Nassim Taleb
Nassim Taleb
Writer, Journalist
Don't judge a city by bureaucratic criteria like traffic jams, cleanliness, safety, etc., but by something deeper in the soul of the place. NY is good, but crap. Rio is crap but good.
Cities from Nassim Taleb

Naples

Naples (Napoli Napule wikt:Νεάπολις) is the regional capital of [[Campania and the third-largest city of Italy after Rome and Milan. In 2017, around 967,069 people lived within the city's administrative limits; its province-level municipality has a population of 3,115,320 residents. Its continuously built-up metropolitan area (that stretches beyond the boundaries of the Metropolitan City of Naples) is the second or third largest metropolitan area in Italy and one of the most densely populated cities in Europe. First settled by Greeks in the second millennium BC, Naples is one of the oldest continuously inhabited urban areas in the world. In the ninth century BC, a colony known as Parthenope or Παρθενόπη was established on the Island of Megaride. In the 6th century BC, it was refounded as Neápolis. The city was an important part of Magna Graecia, played a major role in the merging of Greek and Roman society, and was a significant cultural centre under the Romans. It served as the capital of the Duchy of Naples (661–1139), then of the Kingdom of Naples (1282–1816), and finally of the Two Sicilies until the unification of Italy in 1861. Naples is also considered a capital of the Baroque, beginning with the artist Caravaggio's career in the 17th century, and the artistic revolution he inspired. Due to poverty and lack of opportunity, waves of Italians emigrated from Naples in the late 19th and early 20th century, with most going to the United States, where they settled in industrial cities. Between 1925 and 1936, Naples was expanded and upgraded by Benito Mussolini's government. During the later years of World War II, it sustained severe damage from Allied bombing as they invaded the peninsula. The city received extensive post-1945 reconstruction work. Since the late 20th century, Naples has had significant economic growth, helped by the construction of the Centro Direzionale business district and an advanced transportation network, which includes the Alta Velocità high-speed rail link to Rome and Salerno and an expanded subway network. Naples is the third-largest urban economy in Italy, after Milan and Rome. The Port of Naples is one of the most important in Europe. In addition to commercial activities, it is home to the Allied Joint Force Command Naples, the NATO body that oversees North Africa, the Sahel and Middle East. Naples' historic city centre is the largest in Europe and has been designated as a UNESCO World Heritage Site. A wide range of culturally and historically significant sites are nearby, including the Palace of Caserta and the Roman ruins of Pompeii and Herculaneum. Naples is also known for its natural beauties, such as Posillipo, Phlegraean Fields, Nisida, and Vesuvius. Neapolitan cuisine is noted for its association with pizza, which originated in the city, as well as numerous other local dishes. Naples' restaurants have earned the most stars from the Michelin Guide of any Italian city. The best-known sports team in Naples is the Serie A club S.S.C. Napoli, two-time Italian champions who play football at the San Paolo Stadium in the southwest of the city, in the Fuorigrotta quarter.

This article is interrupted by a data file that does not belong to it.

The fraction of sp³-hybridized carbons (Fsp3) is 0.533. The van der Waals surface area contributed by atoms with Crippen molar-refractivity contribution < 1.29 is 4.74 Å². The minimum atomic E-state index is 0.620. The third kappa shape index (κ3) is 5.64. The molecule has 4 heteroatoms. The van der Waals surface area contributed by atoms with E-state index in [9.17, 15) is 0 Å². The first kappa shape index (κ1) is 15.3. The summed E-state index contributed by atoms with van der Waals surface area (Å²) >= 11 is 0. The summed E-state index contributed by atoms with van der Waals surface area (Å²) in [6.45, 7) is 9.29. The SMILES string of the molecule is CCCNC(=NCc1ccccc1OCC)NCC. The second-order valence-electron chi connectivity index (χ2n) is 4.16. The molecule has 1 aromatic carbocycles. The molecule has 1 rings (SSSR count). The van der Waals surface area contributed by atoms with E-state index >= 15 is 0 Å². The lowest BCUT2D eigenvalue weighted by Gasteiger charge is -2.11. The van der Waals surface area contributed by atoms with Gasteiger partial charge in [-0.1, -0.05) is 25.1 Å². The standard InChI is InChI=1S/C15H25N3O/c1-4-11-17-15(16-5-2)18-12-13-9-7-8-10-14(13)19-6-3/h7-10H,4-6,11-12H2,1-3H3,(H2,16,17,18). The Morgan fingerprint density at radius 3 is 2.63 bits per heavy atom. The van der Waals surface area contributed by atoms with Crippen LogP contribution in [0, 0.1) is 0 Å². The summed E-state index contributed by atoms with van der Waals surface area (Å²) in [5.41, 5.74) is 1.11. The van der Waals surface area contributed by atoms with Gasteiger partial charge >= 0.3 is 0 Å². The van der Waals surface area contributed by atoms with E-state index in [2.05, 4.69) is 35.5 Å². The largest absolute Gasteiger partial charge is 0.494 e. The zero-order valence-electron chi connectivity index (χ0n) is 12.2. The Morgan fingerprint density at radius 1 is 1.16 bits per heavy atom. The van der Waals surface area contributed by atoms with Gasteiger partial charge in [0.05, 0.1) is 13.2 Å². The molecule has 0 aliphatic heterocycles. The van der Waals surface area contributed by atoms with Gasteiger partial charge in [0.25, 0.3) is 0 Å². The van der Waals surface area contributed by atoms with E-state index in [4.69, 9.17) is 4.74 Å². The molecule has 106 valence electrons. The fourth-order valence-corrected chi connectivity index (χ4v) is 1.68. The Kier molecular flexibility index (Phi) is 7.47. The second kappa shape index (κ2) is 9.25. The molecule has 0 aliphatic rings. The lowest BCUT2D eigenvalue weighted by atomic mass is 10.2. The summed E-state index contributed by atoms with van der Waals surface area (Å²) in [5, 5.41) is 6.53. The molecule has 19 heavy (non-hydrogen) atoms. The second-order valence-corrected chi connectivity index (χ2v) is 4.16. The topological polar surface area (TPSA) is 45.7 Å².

Nassim Taleb
Nassim Taleb
Writer, Journalist
Napoli. My second favorite city in the world.